LONDON, May 24 (Reuters) - Bank of England Governor Mark Carney said he did not expect the central bank to make fresh comments about the risks of Britain leaving the European Union before the country’s EU membership referendum next month.
The BoE, which has angered campaigners who want Britain to leave the EU by highlighting the risks of a so-called Brexit, is due to make a monthly policy statement on June 16, a week before the in-out vote.
Earlier this month, the Bank said a decision to leave the EU could cause a sharp slowdown in growth and a rise in inflation. Carney also said there was a risk of a two-quarter recession.
Speaking to members of parliament on Tuesday, Carney said he thought the Bank’s nine monetary policymakers had largely said what they had to say on the issue.
“We in my judgment have highlighted the key economic issues around, including short-term uncertainty and the potential change in the trade-off between output and inflation, so I would not expect something substantially different to be said (on June 16),” he said.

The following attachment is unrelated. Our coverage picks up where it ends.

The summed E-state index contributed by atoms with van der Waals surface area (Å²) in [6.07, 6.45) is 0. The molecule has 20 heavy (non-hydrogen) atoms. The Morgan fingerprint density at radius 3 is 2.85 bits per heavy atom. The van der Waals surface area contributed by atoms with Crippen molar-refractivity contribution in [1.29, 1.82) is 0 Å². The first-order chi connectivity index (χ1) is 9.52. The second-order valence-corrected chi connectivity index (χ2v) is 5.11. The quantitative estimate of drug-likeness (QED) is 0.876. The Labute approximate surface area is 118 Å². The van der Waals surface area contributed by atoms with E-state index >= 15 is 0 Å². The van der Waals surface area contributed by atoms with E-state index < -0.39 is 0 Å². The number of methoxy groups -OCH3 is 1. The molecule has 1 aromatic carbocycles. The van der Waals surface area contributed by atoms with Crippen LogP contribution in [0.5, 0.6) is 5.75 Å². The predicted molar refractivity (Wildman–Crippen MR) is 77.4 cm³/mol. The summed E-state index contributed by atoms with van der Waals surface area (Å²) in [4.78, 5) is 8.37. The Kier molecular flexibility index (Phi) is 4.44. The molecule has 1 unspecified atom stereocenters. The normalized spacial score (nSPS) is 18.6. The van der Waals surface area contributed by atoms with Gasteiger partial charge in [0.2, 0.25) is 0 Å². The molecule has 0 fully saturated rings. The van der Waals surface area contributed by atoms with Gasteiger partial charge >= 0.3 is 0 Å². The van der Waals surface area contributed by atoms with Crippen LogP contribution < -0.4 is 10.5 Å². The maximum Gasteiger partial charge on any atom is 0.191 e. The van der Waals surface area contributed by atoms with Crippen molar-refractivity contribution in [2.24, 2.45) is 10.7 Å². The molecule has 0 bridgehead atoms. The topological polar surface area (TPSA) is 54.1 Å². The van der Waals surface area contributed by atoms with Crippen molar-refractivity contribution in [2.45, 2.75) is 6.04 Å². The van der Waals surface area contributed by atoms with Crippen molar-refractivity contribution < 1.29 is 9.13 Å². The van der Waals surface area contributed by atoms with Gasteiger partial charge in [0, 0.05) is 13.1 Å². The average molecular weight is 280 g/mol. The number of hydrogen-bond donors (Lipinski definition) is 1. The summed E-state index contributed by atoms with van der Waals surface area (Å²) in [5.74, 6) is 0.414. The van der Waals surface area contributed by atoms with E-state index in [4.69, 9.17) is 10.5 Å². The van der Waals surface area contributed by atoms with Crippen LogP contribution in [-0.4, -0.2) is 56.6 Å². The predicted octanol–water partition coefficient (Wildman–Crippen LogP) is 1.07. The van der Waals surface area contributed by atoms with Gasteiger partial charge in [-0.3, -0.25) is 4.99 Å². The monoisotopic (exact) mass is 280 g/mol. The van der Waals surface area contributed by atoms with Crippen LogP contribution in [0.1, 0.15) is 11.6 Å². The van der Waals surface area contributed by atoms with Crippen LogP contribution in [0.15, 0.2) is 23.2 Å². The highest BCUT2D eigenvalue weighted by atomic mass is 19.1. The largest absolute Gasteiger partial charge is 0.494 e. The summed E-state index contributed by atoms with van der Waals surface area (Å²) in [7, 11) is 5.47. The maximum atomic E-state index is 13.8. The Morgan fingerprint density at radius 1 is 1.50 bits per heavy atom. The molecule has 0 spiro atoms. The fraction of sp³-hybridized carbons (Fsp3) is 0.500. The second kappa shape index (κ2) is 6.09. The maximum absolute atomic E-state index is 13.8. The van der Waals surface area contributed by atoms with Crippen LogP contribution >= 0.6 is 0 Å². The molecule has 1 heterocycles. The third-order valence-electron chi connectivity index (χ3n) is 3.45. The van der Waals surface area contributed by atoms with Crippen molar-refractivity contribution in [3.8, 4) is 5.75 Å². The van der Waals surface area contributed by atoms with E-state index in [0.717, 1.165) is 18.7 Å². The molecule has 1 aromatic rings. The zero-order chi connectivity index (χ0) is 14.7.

Jacob Rees-Mogg, a Eurosceptic lawmaker, renewed his attacks on Carney, calling the BoE a “creature of the government”.
Prime Minister David Cameron and finance minister George Osborne are leading the campaign to keep the country in the EU.
Rees-Mogg has previously accused Carney of venturing into politics with his Brexit warnings and called for him to resign.
But Andrew Tyrie, chairman of the committee quizzing Carney and other BoE officials on Tuesday, said lawmakers would have criticised the governor if he had stayed silent on the Brexit issue. (Reporting by David Milliken, Ana Nicolaci da Costa and Estelle Shirbon, writing by William Schomberg)